Over the past few years in particular we’ve heard a lot about bringing mindfulness in our lives. Setting intentions and manifesting whatever are words we hear often. These are not newly minted millennial ways of thinking but living life with intention and purpose has been around for centuries. Whatever reason (maybe it was Gwyneth?) we are here for it wholeheartedly. Living and doing things with purpose has made its way into our daily lives from home life to work life.
It makes sense. For those of us who were already working since 90s (maybe even earlier) it was all about living large. It was about multi-tasking. Nothing could stop us. We could do everything and anything…and we did. I thought it was a compliment when someone told me I was a machine. We worked hard and played harder. We had FOMO before social media. But that’s not a brag. Many of us felt burned out but didn’t know how to get off that hamster wheel. No one questioned how that would affect our mental health and well-being. Then we started talking about finding balance. We began questioning what fulfills and motivates us. What was our purpose for being here?
If anything, recent years have clearly shown us that life is richer by experiences the openness to learn (and relearn) and not by the material things we have. Anyone else feel like things that were important before may not be as important to us now? We are at a pivotal point in life where many changes are happening and we are learning to navigate. Mindset is everything.
A new book hit the market recently and it caught my attention. What If You Could? The Mindset and Business Blueprint for Your Life of Purpose by Cody May and Neil Morton is a keeper for anyone searching for a life of purpose. On the back cover it reads, “Deep down in the center of who we are as human beings, we seek only the most basic of fundamentals– purpose and fulfillment. What is it that motives you? What brings your passion? What is the one thing that wakes you up every morning filled with excitement and joy?”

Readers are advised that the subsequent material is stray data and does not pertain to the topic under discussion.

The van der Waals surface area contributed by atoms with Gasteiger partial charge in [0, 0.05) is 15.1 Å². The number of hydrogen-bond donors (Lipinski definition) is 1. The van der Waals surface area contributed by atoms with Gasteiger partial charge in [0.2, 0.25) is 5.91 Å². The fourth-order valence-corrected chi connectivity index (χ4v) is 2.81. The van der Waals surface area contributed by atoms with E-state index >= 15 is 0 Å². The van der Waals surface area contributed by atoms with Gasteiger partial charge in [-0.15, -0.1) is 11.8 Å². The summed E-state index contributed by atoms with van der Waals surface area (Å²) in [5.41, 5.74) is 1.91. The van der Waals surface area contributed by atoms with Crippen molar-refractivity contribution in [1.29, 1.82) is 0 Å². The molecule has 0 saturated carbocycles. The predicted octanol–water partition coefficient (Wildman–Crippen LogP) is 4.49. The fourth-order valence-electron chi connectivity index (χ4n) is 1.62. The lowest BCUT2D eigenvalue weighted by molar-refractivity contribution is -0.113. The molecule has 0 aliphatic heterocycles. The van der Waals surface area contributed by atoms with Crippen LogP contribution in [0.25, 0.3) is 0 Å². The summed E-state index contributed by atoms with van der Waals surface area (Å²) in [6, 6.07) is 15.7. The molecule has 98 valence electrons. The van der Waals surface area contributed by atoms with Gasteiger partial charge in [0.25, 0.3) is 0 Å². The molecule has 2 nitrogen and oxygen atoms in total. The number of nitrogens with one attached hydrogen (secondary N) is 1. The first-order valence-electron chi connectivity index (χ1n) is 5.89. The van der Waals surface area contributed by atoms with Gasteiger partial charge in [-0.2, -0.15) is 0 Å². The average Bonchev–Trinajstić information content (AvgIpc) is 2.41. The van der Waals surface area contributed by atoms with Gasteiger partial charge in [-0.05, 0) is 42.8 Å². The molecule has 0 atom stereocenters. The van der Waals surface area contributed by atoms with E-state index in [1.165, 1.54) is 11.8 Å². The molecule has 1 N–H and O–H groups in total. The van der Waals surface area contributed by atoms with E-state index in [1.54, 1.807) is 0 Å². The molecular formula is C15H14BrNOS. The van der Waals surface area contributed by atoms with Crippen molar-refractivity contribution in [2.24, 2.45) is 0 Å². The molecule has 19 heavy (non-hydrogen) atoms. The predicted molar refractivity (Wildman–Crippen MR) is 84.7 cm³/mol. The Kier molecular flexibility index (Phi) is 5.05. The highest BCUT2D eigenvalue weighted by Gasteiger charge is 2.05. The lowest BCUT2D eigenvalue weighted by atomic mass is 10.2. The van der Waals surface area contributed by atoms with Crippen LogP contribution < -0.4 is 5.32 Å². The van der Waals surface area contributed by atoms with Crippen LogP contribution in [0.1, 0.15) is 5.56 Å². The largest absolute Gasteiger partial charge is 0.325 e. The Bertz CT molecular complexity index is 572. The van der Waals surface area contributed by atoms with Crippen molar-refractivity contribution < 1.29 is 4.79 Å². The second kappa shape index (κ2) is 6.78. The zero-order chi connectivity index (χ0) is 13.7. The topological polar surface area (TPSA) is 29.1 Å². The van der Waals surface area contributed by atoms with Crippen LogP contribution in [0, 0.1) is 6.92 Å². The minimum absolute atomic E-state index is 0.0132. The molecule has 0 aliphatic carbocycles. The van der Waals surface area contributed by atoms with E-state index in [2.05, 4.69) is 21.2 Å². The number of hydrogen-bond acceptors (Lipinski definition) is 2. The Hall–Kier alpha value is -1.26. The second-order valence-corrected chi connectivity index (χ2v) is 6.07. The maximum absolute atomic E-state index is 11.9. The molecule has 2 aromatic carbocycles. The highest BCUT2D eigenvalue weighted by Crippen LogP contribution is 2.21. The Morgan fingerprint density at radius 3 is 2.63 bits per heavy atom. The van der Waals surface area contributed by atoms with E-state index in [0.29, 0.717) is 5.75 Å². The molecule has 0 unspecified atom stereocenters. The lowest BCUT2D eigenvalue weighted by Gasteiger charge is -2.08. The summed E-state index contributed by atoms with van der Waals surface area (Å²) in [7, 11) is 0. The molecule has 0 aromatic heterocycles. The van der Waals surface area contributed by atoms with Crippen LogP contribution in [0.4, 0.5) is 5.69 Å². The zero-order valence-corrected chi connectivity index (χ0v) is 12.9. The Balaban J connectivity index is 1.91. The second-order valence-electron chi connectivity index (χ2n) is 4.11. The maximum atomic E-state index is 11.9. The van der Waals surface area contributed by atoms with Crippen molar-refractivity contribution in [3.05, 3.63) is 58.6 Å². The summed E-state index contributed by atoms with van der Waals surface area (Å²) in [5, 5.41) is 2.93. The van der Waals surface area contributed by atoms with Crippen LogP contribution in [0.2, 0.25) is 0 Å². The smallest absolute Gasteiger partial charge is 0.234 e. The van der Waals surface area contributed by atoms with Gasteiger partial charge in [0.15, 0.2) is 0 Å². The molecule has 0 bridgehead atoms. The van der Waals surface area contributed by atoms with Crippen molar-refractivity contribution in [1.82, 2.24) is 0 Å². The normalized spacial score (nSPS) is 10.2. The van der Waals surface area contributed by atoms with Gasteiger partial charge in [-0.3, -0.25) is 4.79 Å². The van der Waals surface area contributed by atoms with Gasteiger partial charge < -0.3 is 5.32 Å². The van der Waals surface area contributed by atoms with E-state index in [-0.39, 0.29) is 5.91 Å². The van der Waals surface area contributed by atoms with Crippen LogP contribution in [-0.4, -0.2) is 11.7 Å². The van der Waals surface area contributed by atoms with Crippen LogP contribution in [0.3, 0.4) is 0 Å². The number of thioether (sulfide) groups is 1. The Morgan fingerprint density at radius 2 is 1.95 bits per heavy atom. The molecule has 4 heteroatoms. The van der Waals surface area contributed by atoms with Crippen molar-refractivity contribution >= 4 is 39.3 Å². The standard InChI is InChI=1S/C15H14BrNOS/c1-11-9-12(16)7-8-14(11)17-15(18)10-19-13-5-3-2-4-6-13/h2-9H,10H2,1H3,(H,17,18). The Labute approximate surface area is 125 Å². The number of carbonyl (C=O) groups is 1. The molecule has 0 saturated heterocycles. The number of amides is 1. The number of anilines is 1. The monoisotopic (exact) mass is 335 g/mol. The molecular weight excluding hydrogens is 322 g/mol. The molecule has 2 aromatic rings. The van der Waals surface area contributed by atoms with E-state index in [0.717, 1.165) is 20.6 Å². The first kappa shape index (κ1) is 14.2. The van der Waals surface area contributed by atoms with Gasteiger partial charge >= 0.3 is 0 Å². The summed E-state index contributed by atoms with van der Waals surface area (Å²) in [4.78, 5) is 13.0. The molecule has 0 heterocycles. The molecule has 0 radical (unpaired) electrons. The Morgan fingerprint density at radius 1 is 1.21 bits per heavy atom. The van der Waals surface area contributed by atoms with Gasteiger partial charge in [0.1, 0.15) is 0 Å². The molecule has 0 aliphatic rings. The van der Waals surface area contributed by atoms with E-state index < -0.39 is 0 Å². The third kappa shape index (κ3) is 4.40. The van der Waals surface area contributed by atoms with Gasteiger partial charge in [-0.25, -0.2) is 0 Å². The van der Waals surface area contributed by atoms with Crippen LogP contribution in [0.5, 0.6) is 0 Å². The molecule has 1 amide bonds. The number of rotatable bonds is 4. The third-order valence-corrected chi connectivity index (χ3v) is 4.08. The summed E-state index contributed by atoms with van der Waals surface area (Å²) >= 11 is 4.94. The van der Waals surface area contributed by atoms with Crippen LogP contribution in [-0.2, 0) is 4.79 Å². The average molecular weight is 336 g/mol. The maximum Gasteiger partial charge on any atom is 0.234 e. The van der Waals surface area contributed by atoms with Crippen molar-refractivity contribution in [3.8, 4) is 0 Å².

I was intrigued. A quick flip of the pages turned into a full fledged reading session of the book in one sitting. This is indeed “the ultimate blueprint for designing a life of purpose and your passport to a journey of fulfillment” as it says on the back cover.
I found myself nodding with enthusiasm with each turned each page. Many were already what I already live life and I feel seen. But there were definitely a few more insights worthy to add to my personal journey of living a life full of gratitude and discovery.
The well-thought out nuggets of wisdom are shared by the authors. Topics like Drop the Dead Weight, Live Your Values, Don’t Trust Your Memory, Know When to Say Yes, and Be Memorable are just a few that I’ve dog-eared.
Based out of Peterborough, authors Cody May and Neil Morton have many years of experience between them. May is the Chief Executive Officer of StudioPTBO, a global marketing agency and an expert in advertising, sales and communications. His passion and energy has helped countless entrepreneurs across the country and abroad. Morton is the co-founder of StudioPTBO and an expert in communications, marketing, advertising, social media and branding. Neil has spent many years honing his skills as the Editor-in-Chief for several national magazines here based in Toronto. He’s appeared on national television and is a frequent speaker at industry and public events.